He did argue, however, that one of the three features introduced by the resurrected Test Pilot project was the start of Content Graph. That previewed feature, dubbed "Activity Stream," displays thumbnails of both frequently visited sites and selected past pages from Firefox's history and bookmark lists. Activity Stream "will evolve into also helping you discover places on the web you've never seen," Nguyen asserted.
But what was most interesting about Content Graph was largely left unsaid: That Mozilla believes that to remain competitive it must dip into predictive technologies.
The closest Nyugen came to addressing that directly was in an extended analogy that compared the web to a woody ecosystem, where he called the big players "tall trees" that blocked the sun from reaching the forest floor. "What concerns us is the long-term impact of a world where a small number of companies dominate the web for discovery and services, and the leverage that creates," he stated, bemoaning the difficulty, especially in financial terms, of becoming a Douglas fir.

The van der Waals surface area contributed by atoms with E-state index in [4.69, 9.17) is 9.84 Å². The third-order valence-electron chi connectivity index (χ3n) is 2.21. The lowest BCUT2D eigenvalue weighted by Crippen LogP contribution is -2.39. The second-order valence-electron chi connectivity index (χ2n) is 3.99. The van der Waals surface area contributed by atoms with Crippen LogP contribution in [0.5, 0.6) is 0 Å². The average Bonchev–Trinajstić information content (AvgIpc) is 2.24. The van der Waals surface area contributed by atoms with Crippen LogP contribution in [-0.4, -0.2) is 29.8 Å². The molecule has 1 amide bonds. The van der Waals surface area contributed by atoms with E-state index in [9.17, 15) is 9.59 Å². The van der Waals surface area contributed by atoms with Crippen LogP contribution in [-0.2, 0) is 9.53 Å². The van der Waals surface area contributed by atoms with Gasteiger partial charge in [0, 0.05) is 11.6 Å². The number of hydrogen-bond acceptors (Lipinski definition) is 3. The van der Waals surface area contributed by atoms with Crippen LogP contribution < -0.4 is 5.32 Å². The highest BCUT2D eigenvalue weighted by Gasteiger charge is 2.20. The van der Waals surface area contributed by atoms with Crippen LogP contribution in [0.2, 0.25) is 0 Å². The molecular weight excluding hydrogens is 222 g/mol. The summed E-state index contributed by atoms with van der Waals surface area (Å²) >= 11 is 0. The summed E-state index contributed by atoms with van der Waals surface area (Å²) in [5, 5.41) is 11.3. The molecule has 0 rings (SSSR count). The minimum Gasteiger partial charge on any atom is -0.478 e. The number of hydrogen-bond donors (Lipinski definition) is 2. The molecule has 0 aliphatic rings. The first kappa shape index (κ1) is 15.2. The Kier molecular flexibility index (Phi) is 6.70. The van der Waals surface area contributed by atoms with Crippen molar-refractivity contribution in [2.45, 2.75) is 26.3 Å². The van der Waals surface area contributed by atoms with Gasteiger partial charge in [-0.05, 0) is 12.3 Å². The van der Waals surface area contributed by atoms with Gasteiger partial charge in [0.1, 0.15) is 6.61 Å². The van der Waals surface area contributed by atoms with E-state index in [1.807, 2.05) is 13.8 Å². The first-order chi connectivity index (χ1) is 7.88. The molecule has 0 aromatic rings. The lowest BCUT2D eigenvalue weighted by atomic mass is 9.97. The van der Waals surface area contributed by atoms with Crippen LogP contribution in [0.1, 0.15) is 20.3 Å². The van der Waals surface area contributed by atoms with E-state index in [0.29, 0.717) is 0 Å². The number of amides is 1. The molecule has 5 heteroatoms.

"Scale has value," he contended.
The one thing Mozilla has at scale is Firefox, so it shouldn't be surprising that it plans to rely on the browser for the large amounts of data necessary to craft a competent graph. It does not have a search engine -- as do Google and Microsoft -- to mine as the foundation of a prediction engine.
In fact, Mozilla's Content Graph attempt can be seen as a way to make the search engine less important, perhaps ultimately unnecessary. If users don't need to input something -- say, a text string -- to search for a web destination, they won't need a search engine.
Ironically, Mozilla relies on search engines just as much as browser users do. The bulk of Mozilla revenue, which funds not only Firefox development but all the organization's other projects, comes from deals with search providers. In the event that Content Graph -- or the broad concept of predictive browsing -- comes to pass, how will Mozilla make money?
That's one question Nyugen didn't ask.
The Content Graph is the latest in a line of experiments and explorations that Mozilla has launched lately, even as it has discarded other projects. Engineers are working on an enhanced browser engine, for instance, and Mozilla has a cloistered a team now crafting a radically different browser user experience (UX) and user interface (UI). Mozilla also has dumped once-touted initiatives such as in-browser advertisements, and it has dropped out of the smartphone operating system market.
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